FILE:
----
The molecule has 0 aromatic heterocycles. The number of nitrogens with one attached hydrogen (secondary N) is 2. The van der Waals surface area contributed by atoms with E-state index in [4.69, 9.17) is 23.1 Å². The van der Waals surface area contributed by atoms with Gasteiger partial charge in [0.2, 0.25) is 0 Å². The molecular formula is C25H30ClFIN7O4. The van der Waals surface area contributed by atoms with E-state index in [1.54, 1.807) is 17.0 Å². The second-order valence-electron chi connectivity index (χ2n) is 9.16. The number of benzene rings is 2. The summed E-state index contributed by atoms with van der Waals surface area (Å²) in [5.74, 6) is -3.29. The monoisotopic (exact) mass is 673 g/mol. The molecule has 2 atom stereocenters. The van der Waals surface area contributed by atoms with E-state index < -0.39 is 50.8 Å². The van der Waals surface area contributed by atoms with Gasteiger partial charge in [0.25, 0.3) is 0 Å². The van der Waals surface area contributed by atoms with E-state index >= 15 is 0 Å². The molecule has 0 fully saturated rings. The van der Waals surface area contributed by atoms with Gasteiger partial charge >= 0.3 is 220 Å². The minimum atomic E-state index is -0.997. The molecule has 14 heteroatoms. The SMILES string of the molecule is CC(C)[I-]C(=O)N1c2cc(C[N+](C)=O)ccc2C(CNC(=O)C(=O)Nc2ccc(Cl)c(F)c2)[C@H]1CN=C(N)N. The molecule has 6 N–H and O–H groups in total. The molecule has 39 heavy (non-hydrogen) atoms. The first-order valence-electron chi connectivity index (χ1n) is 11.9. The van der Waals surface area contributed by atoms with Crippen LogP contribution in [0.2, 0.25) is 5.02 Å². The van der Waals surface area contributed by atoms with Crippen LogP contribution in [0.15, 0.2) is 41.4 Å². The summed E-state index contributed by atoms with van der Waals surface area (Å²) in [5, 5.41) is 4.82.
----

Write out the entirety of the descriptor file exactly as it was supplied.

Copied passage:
The molecule has 0 aromatic heterocycles. The number of nitrogens with one attached hydrogen (secondary N) is 2. The van der Waals surface area contributed by atoms with E-state index in [4.69, 9.17) is 23.1 Å². The van der Waals surface area contributed by atoms with Gasteiger partial charge in [0.2, 0.25) is 0 Å². The molecular formula is C25H30ClFIN7O4. The van der Waals surface area contributed by atoms with E-state index in [1.54, 1.807) is 17.0 Å². The second-order valence-electron chi connectivity index (χ2n) is 9.16. The number of benzene rings is 2. The summed E-state index contributed by atoms with van der Waals surface area (Å²) in [5.74, 6) is -3.29. The monoisotopic (exact) mass is 673 g/mol. The molecule has 2 atom stereocenters. The van der Waals surface area contributed by atoms with E-state index < -0.39 is 50.8 Å². The van der Waals surface area contributed by atoms with Gasteiger partial charge in [0.25, 0.3) is 0 Å². The van der Waals surface area contributed by atoms with E-state index >= 15 is 0 Å². The molecule has 0 fully saturated rings. The van der Waals surface area contributed by atoms with Gasteiger partial charge >= 0.3 is 220 Å². The minimum atomic E-state index is -0.997. The molecule has 14 heteroatoms. The SMILES string of the molecule is CC(C)[I-]C(=O)N1c2cc(C[N+](C)=O)ccc2C(CNC(=O)C(=O)Nc2ccc(Cl)c(F)c2)[C@H]1CN=C(N)N. The molecule has 6 N–H and O–H groups in total. The molecule has 39 heavy (non-hydrogen) atoms. The first-order valence-electron chi connectivity index (χ1n) is 11.9. The van der Waals surface area contributed by atoms with Crippen LogP contribution in [0.2, 0.25) is 5.02 Å². The van der Waals surface area contributed by atoms with Crippen LogP contribution in [0.15, 0.2) is 41.4 Å². The summed E-state index contributed by atoms with van der Waals surface area (Å²) in [5, 5.41) is 4.82.